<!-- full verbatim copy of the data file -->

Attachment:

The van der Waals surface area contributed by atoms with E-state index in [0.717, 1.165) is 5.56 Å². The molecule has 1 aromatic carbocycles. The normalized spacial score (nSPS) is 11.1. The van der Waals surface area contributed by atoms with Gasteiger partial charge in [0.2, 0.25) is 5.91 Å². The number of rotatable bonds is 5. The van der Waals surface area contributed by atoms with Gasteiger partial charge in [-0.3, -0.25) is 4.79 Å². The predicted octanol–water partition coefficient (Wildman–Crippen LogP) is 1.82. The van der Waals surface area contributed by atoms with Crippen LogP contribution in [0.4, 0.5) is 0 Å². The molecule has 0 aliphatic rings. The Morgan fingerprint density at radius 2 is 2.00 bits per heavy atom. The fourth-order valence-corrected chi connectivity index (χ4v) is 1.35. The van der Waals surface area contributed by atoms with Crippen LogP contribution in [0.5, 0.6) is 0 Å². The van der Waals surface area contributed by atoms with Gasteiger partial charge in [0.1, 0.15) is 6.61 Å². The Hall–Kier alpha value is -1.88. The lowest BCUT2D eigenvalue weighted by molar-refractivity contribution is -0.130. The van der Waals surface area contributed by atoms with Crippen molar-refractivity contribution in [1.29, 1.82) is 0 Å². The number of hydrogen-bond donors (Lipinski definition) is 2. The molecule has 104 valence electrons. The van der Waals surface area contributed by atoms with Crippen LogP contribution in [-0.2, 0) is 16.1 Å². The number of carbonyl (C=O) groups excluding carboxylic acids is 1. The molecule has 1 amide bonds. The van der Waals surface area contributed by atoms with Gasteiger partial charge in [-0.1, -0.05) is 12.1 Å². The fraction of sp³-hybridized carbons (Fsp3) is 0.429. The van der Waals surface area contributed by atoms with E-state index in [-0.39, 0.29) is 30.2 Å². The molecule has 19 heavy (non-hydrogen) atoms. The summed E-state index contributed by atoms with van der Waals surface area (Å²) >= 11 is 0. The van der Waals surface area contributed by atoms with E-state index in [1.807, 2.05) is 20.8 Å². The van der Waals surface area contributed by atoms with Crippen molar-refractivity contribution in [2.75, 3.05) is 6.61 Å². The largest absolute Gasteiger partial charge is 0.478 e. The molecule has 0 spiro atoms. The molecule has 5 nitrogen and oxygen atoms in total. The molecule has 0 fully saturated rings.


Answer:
The van der Waals surface area contributed by atoms with E-state index in [0.717, 1.165) is 5.56 Å². The molecule has 1 aromatic carbocycles. The normalized spacial score (nSPS) is 11.1. The van der Waals surface area contributed by atoms with Gasteiger partial charge in [0.2, 0.25) is 5.91 Å². The number of rotatable bonds is 5. The van der Waals surface area contributed by atoms with Gasteiger partial charge in [-0.3, -0.25) is 4.79 Å². The predicted octanol–water partition coefficient (Wildman–Crippen LogP) is 1.82. The van der Waals surface area contributed by atoms with Crippen LogP contribution in [0.4, 0.5) is 0 Å². The molecule has 0 aliphatic rings. The Morgan fingerprint density at radius 2 is 2.00 bits per heavy atom. The fourth-order valence-corrected chi connectivity index (χ4v) is 1.35. The van der Waals surface area contributed by atoms with Crippen LogP contribution in [0.5, 0.6) is 0 Å². The van der Waals surface area contributed by atoms with Gasteiger partial charge in [0.1, 0.15) is 6.61 Å². The Hall–Kier alpha value is -1.88. The lowest BCUT2D eigenvalue weighted by molar-refractivity contribution is -0.130. The van der Waals surface area contributed by atoms with Crippen molar-refractivity contribution in [1.29, 1.82) is 0 Å². The number of hydrogen-bond donors (Lipinski definition) is 2. The molecule has 104 valence electrons. The van der Waals surface area contributed by atoms with Crippen LogP contribution in [-0.2, 0) is 16.1 Å². The number of carbonyl (C=O) groups excluding carboxylic acids is 1. The molecule has 1 amide bonds. The van der Waals surface area contributed by atoms with Gasteiger partial charge in [-0.1, -0.05) is 12.1 Å². The fraction of sp³-hybridized carbons (Fsp3) is 0.429. The van der Waals surface area contributed by atoms with E-state index in [-0.39, 0.29) is 30.2 Å². The molecule has 19 heavy (non-hydrogen) atoms. The summed E-state index contributed by atoms with van der Waals surface area (Å²) >= 11 is 0. The van der Waals surface area contributed by atoms with E-state index in [1.807, 2.05) is 20.8 Å². The van der Waals surface area contributed by atoms with Crippen molar-refractivity contribution in [2.75, 3.05) is 6.61 Å². The largest absolute Gasteiger partial charge is 0.478 e. The molecule has 0 spiro atoms. The molecule has 5 nitrogen and oxygen atoms in total. The molecule has 0 fully saturated rings.